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 Table of Contents  
REVIEW ARTICLE
Year : 2019  |  Volume : 3  |  Issue : 3  |  Page : 170-176

Role of oxidative stress and antioxidant therapies in endometriosis


Department of Gynecology, Women's Hospital, Zhejiang University School of Medicine, Hangzhou 310006, China

Date of Submission19-Feb-2019
Date of Web Publication27-Sep-2019

Correspondence Address:
Xin-Mei Zhang
Department of Gynecology, Women's Hospital, Zhejiang University School of Medicine, No. 1 Xueshi Road, Hangzhou 310006
China
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Source of Support: None, Conflict of Interest: None


DOI: 10.4103/2096-2924.268154

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  Abstract 


Endometriosis (EMS) is a common gynecological disorder characterized by the presence of endometrial tissue outside the uterine cavity. It is commonly associated with pelvic pain and infertility. The exact pathogenesis remains unclear and many hypotheses have been suggested. In recent years, accumulating evidence indicates that oxidative stress (OS) plays a role in the development of EMS. The treatment of EMS remains a challenge. Antioxidant therapies for effective management of reactive oxygen species and inflammation have generated considerable research interest. Antioxidant agents such as Vitamins C and E, resveratrol, curcumin, melatonin, epigallocatechin-3-gallate, and others have been studied for the treatment of EMS. This review presents the role of OS in pathophysiology of EMS and the antioxidant therapies in its management.

Keywords: Antioxidant; Endometriosis; Oxidative Stress; Reactive Oxygen Species; Treatment


How to cite this article:
Baboo KD, Chen ZY, Zhang XM. Role of oxidative stress and antioxidant therapies in endometriosis. Reprod Dev Med 2019;3:170-6

How to cite this URL:
Baboo KD, Chen ZY, Zhang XM. Role of oxidative stress and antioxidant therapies in endometriosis. Reprod Dev Med [serial online] 2019 [cited 2019 Nov 18];3:170-6. Available from: http://www.repdevmed.org/text.asp?2019/3/3/170/268154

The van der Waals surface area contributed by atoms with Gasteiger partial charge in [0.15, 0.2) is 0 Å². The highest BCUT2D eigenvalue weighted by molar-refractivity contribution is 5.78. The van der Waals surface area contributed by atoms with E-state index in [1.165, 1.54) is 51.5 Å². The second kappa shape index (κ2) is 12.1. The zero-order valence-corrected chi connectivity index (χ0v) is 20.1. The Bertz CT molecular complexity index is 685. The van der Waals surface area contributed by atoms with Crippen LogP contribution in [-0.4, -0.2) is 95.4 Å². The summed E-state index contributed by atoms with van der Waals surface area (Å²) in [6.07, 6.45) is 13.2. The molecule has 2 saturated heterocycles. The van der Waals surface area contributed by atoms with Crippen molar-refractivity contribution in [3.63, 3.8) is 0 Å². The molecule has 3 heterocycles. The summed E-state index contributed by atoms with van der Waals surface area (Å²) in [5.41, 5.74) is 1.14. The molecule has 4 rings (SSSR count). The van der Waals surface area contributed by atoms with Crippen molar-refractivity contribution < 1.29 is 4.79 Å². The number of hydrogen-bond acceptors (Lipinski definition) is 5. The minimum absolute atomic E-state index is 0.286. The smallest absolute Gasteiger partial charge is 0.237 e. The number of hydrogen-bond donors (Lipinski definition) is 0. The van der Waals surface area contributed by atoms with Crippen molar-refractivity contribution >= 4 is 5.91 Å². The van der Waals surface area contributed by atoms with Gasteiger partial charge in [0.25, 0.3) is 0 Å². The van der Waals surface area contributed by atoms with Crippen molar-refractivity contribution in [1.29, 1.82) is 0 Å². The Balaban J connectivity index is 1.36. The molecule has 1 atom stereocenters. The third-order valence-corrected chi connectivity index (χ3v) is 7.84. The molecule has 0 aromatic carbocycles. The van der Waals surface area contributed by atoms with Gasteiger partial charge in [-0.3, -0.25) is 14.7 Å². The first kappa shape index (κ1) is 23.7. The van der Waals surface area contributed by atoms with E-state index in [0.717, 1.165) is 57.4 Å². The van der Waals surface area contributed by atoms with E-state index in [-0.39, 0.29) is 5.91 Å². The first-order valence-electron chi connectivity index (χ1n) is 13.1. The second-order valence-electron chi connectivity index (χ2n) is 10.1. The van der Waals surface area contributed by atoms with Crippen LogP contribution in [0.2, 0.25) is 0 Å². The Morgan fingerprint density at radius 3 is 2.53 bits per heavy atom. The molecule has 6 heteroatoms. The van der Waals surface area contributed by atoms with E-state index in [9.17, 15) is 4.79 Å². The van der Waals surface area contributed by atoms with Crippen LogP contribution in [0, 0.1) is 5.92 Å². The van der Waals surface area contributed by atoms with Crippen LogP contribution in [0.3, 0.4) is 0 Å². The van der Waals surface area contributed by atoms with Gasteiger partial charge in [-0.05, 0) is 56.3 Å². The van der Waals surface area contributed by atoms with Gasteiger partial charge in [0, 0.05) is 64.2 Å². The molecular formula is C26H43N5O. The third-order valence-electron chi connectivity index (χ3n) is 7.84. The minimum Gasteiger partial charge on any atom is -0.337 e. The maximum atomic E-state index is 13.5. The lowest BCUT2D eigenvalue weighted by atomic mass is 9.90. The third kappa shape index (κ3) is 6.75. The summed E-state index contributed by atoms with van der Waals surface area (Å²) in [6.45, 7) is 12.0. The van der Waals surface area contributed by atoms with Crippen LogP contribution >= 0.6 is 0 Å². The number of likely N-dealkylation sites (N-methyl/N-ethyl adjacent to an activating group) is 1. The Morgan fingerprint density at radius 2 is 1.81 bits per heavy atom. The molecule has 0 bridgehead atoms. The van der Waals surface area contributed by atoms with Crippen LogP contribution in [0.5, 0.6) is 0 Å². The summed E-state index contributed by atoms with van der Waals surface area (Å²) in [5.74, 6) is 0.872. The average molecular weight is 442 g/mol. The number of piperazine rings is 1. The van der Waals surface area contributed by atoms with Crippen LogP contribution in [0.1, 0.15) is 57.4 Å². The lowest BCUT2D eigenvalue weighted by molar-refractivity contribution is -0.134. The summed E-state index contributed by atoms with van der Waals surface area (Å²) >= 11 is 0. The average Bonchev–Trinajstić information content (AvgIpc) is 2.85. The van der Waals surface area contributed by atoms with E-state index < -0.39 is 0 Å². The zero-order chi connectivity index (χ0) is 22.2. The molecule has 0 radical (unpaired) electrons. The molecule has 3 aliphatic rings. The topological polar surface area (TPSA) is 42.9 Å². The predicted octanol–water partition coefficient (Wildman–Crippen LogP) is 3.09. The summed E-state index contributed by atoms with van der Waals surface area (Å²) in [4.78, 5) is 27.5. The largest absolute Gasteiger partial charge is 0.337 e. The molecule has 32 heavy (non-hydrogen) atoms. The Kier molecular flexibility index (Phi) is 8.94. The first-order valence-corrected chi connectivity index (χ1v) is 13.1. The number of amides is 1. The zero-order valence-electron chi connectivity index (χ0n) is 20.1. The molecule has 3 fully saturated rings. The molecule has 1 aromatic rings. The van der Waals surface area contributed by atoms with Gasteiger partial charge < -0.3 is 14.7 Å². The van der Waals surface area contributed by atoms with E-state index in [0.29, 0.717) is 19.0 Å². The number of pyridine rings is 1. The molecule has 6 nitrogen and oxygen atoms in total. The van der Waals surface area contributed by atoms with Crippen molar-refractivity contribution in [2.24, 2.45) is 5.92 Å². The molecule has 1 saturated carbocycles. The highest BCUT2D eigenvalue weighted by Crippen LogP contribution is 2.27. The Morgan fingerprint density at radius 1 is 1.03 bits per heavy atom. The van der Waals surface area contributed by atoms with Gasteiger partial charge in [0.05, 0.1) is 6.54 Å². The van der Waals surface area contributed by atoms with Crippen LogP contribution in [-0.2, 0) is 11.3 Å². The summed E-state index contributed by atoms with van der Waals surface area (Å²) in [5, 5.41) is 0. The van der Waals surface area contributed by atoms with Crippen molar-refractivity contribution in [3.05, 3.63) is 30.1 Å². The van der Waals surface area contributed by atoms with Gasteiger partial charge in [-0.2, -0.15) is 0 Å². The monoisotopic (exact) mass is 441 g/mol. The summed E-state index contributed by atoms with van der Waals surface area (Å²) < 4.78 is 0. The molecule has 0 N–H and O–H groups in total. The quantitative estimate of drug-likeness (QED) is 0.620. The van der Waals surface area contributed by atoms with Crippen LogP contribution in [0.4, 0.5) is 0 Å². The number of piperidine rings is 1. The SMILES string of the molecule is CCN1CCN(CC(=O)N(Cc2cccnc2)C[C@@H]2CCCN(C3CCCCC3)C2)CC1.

Introduction Top


Endometriosis (EMS) is a chronic, estrogen-dependent benign inflammatory disease characterized by the presence of endometrial tissue outside the uterine cavity. EMS is a prevalent gynecological disease. It affects approximately 10% of women of reproductive age, up to 80% of women with pelvic pain and 20%–50% of women with infertility.[1] The exact pathogenesis is not known, and the treatment of EMS remains a challenge. EMS is associated with hormonal imbalances and inflammation. Accumulating evidence indicates that oxidative stress (OS) plays an important role in the etiology of EMS.[2],[3] It is reported to play an active role in the initiation, maintenance, and progression of the disease. The available medical treatment includes nonsteroidal anti-inflammatory drugs, combined oral contraceptives, progestins, gonadotropin-releasing hormone agonists, and danazol.[4] The long-term use of hormonal agents often causes adverse effects, and recurrence of symptoms upon cessation of medication is common. In addition, existing therapeutic interventions remain suboptimal, making women who wish to conceive with the choice between pursuing pregnancies and managing their pelvic pain. Novel treatments with minimal adverse effects with long-term use and without adversely affecting fecundity are highly desirable. With the advancing understanding of the cell biology of EMS, medical therapy is increasingly evolving from strategies that focus on the suppression of the hypothalamic–pituitary–ovarian endocrine axis to approaches that target alternative pathways such as OS and inflammation.[5] This review presents the role of OS in pathophysiology of EMS and the antioxidant therapies in its management.


  Oxidative Stress in the Pathophysiology of Endometriosis Top